• 05:22:06, 26 April

Forgive me, but I'm currently studying for an exam for one of my anthropology classes, and seeing how you're working in ecology/environmental thingies...
Do you work with conservation groups, or conservation projects in general? If so, how do you feel about the current set up of these groups and the work they're doing (as in the people vs. "nature" mentality, or that people are inherently bad for "nature")?
Sorry if that didn't make sense or doesn't apply!
P.S. I think you're probably the coolest guy ever. I have you tagged as Sloth King and am always super excited to read your posts :)

  • [-]
  • Unidan
  • 54 Points
  • 05:25:22, 26 April

Yup, I am a member of the Sierra Club, and I'm a member of several local groups for my own area.

I think they're great! The work they do is usually for the public good and takes people into consideration, though won't completely cave to their needs over the natural world. I think the major view is to try to integrate people with nature without nature always getting screwed.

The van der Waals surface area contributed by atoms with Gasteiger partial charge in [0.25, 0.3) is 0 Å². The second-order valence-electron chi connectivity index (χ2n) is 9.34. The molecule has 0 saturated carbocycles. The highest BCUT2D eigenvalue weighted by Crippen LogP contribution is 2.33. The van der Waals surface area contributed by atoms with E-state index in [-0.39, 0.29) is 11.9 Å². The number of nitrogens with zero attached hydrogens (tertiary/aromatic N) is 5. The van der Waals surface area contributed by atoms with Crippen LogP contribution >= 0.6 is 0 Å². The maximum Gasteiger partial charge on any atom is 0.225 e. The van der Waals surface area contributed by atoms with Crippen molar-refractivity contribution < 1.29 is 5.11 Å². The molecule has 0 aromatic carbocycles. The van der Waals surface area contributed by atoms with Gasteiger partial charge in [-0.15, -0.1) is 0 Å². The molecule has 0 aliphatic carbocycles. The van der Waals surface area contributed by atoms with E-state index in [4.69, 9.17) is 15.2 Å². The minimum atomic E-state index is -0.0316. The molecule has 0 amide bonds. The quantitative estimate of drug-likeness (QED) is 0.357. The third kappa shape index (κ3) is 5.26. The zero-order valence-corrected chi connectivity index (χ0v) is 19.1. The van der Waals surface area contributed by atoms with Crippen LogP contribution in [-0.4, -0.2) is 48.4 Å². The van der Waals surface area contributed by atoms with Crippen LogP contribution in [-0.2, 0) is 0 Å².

Minimal impact, I believe, is the goal for most of the conservation groups. They understand people want to use and see natural resources, versus, say, a preservationist view that may literally keep people away.

  • [-]
  • Fliffs
  • 46 Points
  • 01:31:31, 26 April

Thanks for finally doing the ama!

What was the most miserable situation you've been in on a biology related trip, and if it's different what was your most memorable experience?

If you could have any one scientific mystery answered by some kind of lab geenie, what would it be?

What's the weirdest critter, plant or animal, you've ever seen?

Does your username mean anything?

  • [-]
  • Unidan
  • 121 Points
  • 01:46:37, 26 April

Most miserable? Replanting trees in Costa Rica. When you think replanting trees, you're imagining an area with nothing around you. Nothing could be farther from the truth. The areas we replanted were dense with vines, poisonous snakes (terciopelos and eyelash vipers, and I ended up killing a terciopelo) and on a 45-degree incline of mud.